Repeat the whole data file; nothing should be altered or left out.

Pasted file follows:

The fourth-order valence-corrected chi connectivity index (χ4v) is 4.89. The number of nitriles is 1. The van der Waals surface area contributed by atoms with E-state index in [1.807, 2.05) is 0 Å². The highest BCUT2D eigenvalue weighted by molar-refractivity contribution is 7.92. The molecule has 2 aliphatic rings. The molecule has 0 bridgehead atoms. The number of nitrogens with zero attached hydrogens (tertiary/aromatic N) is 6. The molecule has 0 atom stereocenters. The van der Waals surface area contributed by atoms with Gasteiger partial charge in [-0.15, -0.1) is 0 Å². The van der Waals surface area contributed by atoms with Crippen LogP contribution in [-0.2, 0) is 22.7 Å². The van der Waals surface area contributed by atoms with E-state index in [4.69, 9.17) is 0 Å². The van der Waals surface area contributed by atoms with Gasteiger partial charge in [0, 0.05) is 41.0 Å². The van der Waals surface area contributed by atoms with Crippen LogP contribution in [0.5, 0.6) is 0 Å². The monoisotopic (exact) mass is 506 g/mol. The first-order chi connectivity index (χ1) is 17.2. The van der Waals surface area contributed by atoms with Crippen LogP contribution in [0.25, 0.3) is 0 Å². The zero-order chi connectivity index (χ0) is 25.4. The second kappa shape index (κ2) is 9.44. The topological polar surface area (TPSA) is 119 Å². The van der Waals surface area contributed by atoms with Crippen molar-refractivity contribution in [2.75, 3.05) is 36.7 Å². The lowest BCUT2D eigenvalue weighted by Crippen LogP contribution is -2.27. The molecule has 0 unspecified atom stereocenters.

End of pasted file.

The fourth-order valence-corrected chi connectivity index (χ4v) is 4.89. The number of nitriles is 1. The van der Waals surface area contributed by atoms with E-state index in [1.807, 2.05) is 0 Å². The highest BCUT2D eigenvalue weighted by molar-refractivity contribution is 7.92. The molecule has 2 aliphatic rings. The molecule has 0 bridgehead atoms. The number of nitrogens with zero attached hydrogens (tertiary/aromatic N) is 6. The molecule has 0 atom stereocenters. The van der Waals surface area contributed by atoms with Gasteiger partial charge in [-0.15, -0.1) is 0 Å². The van der Waals surface area contributed by atoms with Crippen LogP contribution in [-0.2, 0) is 22.7 Å². The van der Waals surface area contributed by atoms with E-state index in [4.69, 9.17) is 0 Å². The van der Waals surface area contributed by atoms with Gasteiger partial charge in [0, 0.05) is 41.0 Å². The van der Waals surface area contributed by atoms with Crippen LogP contribution in [0.5, 0.6) is 0 Å². The monoisotopic (exact) mass is 506 g/mol. The first-order chi connectivity index (χ1) is 17.2. The van der Waals surface area contributed by atoms with Crippen LogP contribution in [0.25, 0.3) is 0 Å². The zero-order chi connectivity index (χ0) is 25.4. The second kappa shape index (κ2) is 9.44. The topological polar surface area (TPSA) is 119 Å². The van der Waals surface area contributed by atoms with Crippen molar-refractivity contribution in [2.75, 3.05) is 36.7 Å². The lowest BCUT2D eigenvalue weighted by Crippen LogP contribution is -2.27. The molecule has 0 unspecified atom stereocenters.